Although a few tough losses over the
weekend threw them a curveball, the Pomona-Pitzer softball team (0-3) is shaping up for a promising
In their season opener at Pomona’s softball field, the Hens dropped both games of a double-header against the Whitworth University Pirates by scores of 6-0 and 7-1. A third-inning RBI double and fifth-inning RBI single put the first game out of reach, and a three-run home run in the seventh left no room for a comeback.
The Pirates pulled ahead 4-0 in the second
game, but third baseman Paige Oliver PO ’16 was able to reach home base after the Hens
capitalized on singles by catcher and first baseman Sam Carlson PO ’18 and second baseman Meagan Tokunaga PO ’15. The Hens were unable to muster additional offense, however, and Whitworth scored three more runs in the sixth inning before the game was
stopped due to darkness.
The Hens next faced the St. Katherine College Firebirds Jan. 31, succumbing in a 9-1 loss after the Firebirds scored three
runs in two consecutive innings. First-year pitcher and first baseman Emily Rockhill PO ’18 hit a double in the top of the second, and Tokunaga drove her
in for the Sagehens’ only run of the game.
The team remains confident despite its early-season adversity. The softball season is a long one, with regular season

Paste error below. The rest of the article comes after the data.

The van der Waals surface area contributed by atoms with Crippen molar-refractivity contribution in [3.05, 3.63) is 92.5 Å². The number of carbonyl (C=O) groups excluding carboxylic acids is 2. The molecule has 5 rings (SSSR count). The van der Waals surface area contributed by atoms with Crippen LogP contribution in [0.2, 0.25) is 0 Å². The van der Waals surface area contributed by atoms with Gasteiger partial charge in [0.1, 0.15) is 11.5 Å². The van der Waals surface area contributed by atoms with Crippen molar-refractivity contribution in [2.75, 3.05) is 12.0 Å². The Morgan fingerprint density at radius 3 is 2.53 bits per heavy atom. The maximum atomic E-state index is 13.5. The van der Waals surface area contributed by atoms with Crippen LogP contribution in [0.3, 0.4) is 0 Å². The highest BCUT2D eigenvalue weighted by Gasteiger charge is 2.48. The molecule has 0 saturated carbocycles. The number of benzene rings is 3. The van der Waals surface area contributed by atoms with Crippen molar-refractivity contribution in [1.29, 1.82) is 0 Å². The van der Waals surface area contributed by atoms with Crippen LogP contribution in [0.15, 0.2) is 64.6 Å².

games running through the end of April.
“Based on the performance of the first
three games, we have a lot of room for improvement,” head coach Joanne Ferguson said. “What I’m happy about is that we are
facing these challenges early in the season and we are able to see exactly what
we need to keep working on in preparation for SCIAC play.”
Like their coach, the players are fully committed to improving their performance. P-P’s daily
practices are dedicated to improving every aspect of the team’s game to come
out stronger in the weeks ahead.
definitely working on increasing our focus,” Tokunaga said. “It’s a really long
season, and we’re working on being able to stay engaged and stay intense
throughout all 14 innings in a day.”
team is a young one, with six first-years and six sophomores composing over
half the team. The four seniors compose the leadership of the team, and each player
brings a different background and set of experiences from which the others can learn.
last time our softball team qualified for the SCIAC tournament was during the
seniors’ freshman year,” Ferguson said. “I know they are driven to lead
our team back to the top of the SCIAC conference and leave our program better
than they found it.”